About a year ago I sat in a Jobcentre Plus, listening as jobseekers discussed the hurdles they faced in getting back to work. Most were construction workers. The most common problem they raised was the cost of transport to interviews. Jobcentres will help with expenses, but like all these things, the bureaucracy involved is horrendous: the men had to go to the jobcentre to fill in a form to have an interview with an
adviser, who then decided whether to fund the trip, and checked up afterwards that the interviewee had shown up. At least £50 worth of bureaucracy and probably much more, for a £20 train fare.
The men I listened to hadn't even got as far as the paperwork. Their problem was that a potential employer would ring and ask them to attend an interview the next day - but the jobcentre wouldn't see them until the following morning, so they couldn't get the travel costs paid in time. It's just a snapshot of the way in which travel costs can have much wider economic ramifications than the inability to fill the tank without thinking much about it and drive down to visit your aunt on the south coast at the weekend. (It's also a snapshot of the way in which jobcentres operate as employment centres for the middle classes to patronise working-class people with humiliating rules, but that's another column.)
Some American research conducted a few years ago found that, after inadequate childcare, inadequate transport was the main reason for welfare recipients' failure to get back into employment. Where the cost of owning a car is too high, and where the public transport routes either do not exist or are too expensive, people can be blocked out of the labour market.
Now this problem is becoming much more widespread. I recently spoke to a friend - a professional man and car-owner, made redundant two years ago. He now runs a small business with partners based 30 miles away and ideally needs to visit it twice a week. He has had to cut that to once a week; work is scarce and he can no longer afford the petrol. He recognises that he may be losing potential contracts through not being as available as he once was to meet people and discuss ideas. But the petrol is too expensive to risk it, and he cannot move house because his son is at school locally and the housing market is too flat anyway for him to sell up without making a big loss. Trains? There aren't any. Nor any buses.
Where there are trains, for instance to London and back, they are too expensive. I spoke to someone else who had turned down an interview because the chance of getting the job didn't seem worth the gamble of the £40 peak fare. That is common round here. London is only 50 miles away, yet that employment market is closed off to many by the cost of getting there.
Research by the Joseph Rowntree Foundation into a minimum-income standard - the minimum amount a person or family needs in order to pay for basic necessities such as food, heating and shelter - has shown that the cost of fuel, both for oil-fired heating and for driving, increases the cost of living in rural areas by 10 to 20 per cent above the cost for urban families.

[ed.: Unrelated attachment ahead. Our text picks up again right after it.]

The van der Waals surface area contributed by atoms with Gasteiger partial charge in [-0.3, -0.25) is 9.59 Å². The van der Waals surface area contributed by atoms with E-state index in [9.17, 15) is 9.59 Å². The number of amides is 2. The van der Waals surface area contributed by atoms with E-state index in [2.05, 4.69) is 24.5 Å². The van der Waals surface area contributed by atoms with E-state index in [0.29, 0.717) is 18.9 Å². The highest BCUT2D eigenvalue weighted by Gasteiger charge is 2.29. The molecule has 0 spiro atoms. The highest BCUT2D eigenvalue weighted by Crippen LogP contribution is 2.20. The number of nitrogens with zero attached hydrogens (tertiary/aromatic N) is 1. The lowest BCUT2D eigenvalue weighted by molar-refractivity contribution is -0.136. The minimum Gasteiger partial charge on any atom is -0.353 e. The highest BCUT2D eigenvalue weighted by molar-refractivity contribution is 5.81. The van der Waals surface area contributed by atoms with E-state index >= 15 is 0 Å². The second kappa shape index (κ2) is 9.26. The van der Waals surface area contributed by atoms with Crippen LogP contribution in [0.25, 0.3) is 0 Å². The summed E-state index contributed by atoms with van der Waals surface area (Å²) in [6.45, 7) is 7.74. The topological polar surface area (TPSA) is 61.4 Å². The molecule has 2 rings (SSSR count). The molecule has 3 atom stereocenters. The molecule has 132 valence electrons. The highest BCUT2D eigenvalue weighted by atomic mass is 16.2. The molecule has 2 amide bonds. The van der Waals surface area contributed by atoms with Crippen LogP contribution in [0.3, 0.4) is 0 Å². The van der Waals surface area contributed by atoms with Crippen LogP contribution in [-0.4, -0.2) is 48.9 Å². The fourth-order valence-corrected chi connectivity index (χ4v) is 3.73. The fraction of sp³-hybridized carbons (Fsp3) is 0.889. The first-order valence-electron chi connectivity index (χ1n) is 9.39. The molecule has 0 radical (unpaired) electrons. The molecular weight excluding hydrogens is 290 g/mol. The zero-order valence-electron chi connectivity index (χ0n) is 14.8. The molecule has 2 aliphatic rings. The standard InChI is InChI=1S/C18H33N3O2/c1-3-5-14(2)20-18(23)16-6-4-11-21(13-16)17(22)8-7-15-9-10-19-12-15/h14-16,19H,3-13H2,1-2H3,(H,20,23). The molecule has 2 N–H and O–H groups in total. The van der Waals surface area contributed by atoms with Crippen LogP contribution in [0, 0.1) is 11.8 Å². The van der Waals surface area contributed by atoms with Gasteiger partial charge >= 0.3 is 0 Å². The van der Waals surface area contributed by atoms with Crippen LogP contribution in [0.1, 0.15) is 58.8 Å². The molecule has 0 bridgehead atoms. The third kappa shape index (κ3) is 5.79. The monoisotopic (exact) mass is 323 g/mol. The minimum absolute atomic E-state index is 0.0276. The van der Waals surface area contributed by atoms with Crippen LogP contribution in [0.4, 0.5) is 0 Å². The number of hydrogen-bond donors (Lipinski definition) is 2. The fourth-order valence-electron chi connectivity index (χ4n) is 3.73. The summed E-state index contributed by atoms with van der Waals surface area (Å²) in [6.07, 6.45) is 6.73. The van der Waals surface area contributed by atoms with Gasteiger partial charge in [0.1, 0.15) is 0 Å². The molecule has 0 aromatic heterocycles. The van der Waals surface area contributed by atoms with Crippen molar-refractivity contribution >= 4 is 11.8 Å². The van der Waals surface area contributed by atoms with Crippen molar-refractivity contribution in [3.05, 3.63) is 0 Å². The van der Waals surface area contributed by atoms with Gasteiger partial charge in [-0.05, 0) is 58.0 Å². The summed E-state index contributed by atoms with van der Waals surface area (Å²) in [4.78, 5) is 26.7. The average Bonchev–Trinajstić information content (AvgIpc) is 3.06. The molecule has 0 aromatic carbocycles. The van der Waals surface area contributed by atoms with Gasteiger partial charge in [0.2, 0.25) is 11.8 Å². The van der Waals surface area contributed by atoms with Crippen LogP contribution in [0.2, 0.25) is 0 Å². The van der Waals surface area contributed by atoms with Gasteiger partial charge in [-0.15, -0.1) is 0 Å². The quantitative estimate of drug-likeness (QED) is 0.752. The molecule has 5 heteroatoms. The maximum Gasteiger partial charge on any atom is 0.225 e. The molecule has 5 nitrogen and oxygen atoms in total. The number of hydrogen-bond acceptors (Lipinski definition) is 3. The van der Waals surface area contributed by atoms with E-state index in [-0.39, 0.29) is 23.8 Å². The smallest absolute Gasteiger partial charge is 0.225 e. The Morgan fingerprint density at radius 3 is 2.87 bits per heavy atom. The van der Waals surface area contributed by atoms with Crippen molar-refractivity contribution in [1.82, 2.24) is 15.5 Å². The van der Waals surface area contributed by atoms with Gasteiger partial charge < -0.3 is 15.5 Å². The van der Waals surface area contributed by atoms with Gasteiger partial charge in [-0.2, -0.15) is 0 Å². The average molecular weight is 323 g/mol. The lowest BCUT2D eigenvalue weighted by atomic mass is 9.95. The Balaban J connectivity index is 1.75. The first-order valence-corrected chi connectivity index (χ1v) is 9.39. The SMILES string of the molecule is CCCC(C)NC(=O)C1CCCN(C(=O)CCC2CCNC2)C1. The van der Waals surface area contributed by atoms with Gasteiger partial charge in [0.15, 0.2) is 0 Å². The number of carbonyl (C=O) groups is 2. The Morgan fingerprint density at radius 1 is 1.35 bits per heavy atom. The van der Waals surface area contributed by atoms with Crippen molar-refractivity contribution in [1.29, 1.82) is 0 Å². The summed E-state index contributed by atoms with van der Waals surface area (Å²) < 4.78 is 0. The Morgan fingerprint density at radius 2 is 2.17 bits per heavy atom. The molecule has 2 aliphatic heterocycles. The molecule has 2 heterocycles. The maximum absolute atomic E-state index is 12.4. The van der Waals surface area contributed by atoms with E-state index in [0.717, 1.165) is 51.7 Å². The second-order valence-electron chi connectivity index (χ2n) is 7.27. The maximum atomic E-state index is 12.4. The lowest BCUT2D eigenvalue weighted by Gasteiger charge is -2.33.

There are many other benefits to living in the countryside and most people I know wouldn't complain about the extra expense. What has changed recently, though, is that people now think twice before doing things they used to take for granted - driving to a bigger supermarket further away, popping to a friend's for tea, signing a child up for a club that will involve a ten-mile round trip. One friend didn't take her children swimming last weekend because the public pool was 14 miles away; another has cut out a toddler group. I don't believe for a second that either David Cameron or George Osborne has the remotest idea about this. They are too wealthy and too urban (rural constituencies for weekend breaks are irrelevant in this respect). Nor would you really expect them to care: there are bigger problems to worry about.
However, these small individual and family decisions, the shortening of people's horizons, are going to impact on Tory plans where people are prevented from seeking jobs because they cannot afford to get to them - or to move house to get nearer to them, due to the stifling effect on the housing market of the uncertainty created by present Conservative economic policies. "Life stagnation," as one friend described it to me. "We literally can't afford to move, in any way at all."
That's because if you sell a house now, you lose, and owning a car has never been more expensive, with not only fuel but insurance costs skyrocketing. Car insurance premiums rose by 38 per cent in 2010 - due, say insurers, to an increase in the average cost of claims. All those expensive cars are expensive to fix when they hit a pothole (average claim for pothole damage £1,300 - what the hell for?). There are also more claims for motoring injuries than before, thanks no doubt to those ghastly lawyers. This hikes up premiums for everyone.
Private transport gets ever more expensive, while public transport is being cut as local budgets are slashed. The American study I cited above found that nine-tenths of county welfare administrators in California said that transport problems hindered the implementation of welfare reform; they couldn't get people back to work if they couldn't physically get them there. Now, a problem that used to be the subject of studies by experts in welfare dependency is spilling over into the lifestyles of the modestly paid and increasingly redundant middle classes: the squeezed middle, if you like. I wonder if the government will have the balls to tell them, à la Norman Tebbit, that all they have to do is to get on their bike - toddlers, swimming kit, heavy mortgage and all.